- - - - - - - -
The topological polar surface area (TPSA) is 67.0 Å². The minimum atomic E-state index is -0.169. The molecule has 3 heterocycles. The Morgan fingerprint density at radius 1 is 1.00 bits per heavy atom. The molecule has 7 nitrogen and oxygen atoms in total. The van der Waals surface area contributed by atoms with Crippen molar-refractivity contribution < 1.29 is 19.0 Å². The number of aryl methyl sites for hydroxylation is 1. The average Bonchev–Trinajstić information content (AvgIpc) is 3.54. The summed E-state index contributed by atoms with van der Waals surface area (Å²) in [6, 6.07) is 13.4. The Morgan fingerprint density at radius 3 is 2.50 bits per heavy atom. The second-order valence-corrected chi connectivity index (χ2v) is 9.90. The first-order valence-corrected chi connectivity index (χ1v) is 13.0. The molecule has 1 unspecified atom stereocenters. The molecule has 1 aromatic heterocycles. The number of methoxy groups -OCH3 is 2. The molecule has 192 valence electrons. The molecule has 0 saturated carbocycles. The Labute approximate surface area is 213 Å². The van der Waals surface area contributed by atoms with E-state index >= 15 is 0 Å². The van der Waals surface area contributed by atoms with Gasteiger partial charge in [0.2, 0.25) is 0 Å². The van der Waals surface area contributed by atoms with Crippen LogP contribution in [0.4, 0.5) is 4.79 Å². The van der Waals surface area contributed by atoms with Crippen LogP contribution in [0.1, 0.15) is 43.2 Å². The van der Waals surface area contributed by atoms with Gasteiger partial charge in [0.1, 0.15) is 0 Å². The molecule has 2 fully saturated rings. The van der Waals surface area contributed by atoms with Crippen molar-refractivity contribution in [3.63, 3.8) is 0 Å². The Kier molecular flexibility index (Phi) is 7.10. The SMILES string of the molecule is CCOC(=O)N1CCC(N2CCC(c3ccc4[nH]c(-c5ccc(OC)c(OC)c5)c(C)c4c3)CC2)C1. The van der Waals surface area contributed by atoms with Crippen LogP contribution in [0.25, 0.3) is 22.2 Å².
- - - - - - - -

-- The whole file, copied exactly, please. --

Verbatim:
The topological polar surface area (TPSA) is 67.0 Å². The minimum atomic E-state index is -0.169. The molecule has 3 heterocycles. The Morgan fingerprint density at radius 1 is 1.00 bits per heavy atom. The molecule has 7 nitrogen and oxygen atoms in total. The van der Waals surface area contributed by atoms with Crippen molar-refractivity contribution < 1.29 is 19.0 Å². The number of aryl methyl sites for hydroxylation is 1. The average Bonchev–Trinajstić information content (AvgIpc) is 3.54. The summed E-state index contributed by atoms with van der Waals surface area (Å²) in [6, 6.07) is 13.4. The Morgan fingerprint density at radius 3 is 2.50 bits per heavy atom. The second-order valence-corrected chi connectivity index (χ2v) is 9.90. The first-order valence-corrected chi connectivity index (χ1v) is 13.0. The molecule has 1 unspecified atom stereocenters. The molecule has 1 aromatic heterocycles. The number of methoxy groups -OCH3 is 2. The molecule has 192 valence electrons. The molecule has 0 saturated carbocycles. The Labute approximate surface area is 213 Å². The van der Waals surface area contributed by atoms with E-state index >= 15 is 0 Å². The van der Waals surface area contributed by atoms with Gasteiger partial charge in [0.2, 0.25) is 0 Å². The van der Waals surface area contributed by atoms with Crippen LogP contribution in [0.4, 0.5) is 4.79 Å². The van der Waals surface area contributed by atoms with Crippen LogP contribution in [0.1, 0.15) is 43.2 Å². The van der Waals surface area contributed by atoms with Gasteiger partial charge in [0.1, 0.15) is 0 Å². The molecule has 2 fully saturated rings. The van der Waals surface area contributed by atoms with Crippen molar-refractivity contribution in [3.63, 3.8) is 0 Å². The Kier molecular flexibility index (Phi) is 7.10. The SMILES string of the molecule is CCOC(=O)N1CCC(N2CCC(c3ccc4[nH]c(-c5ccc(OC)c(OC)c5)c(C)c4c3)CC2)C1. The van der Waals surface area contributed by atoms with Crippen LogP contribution in [0.25, 0.3) is 22.2 Å².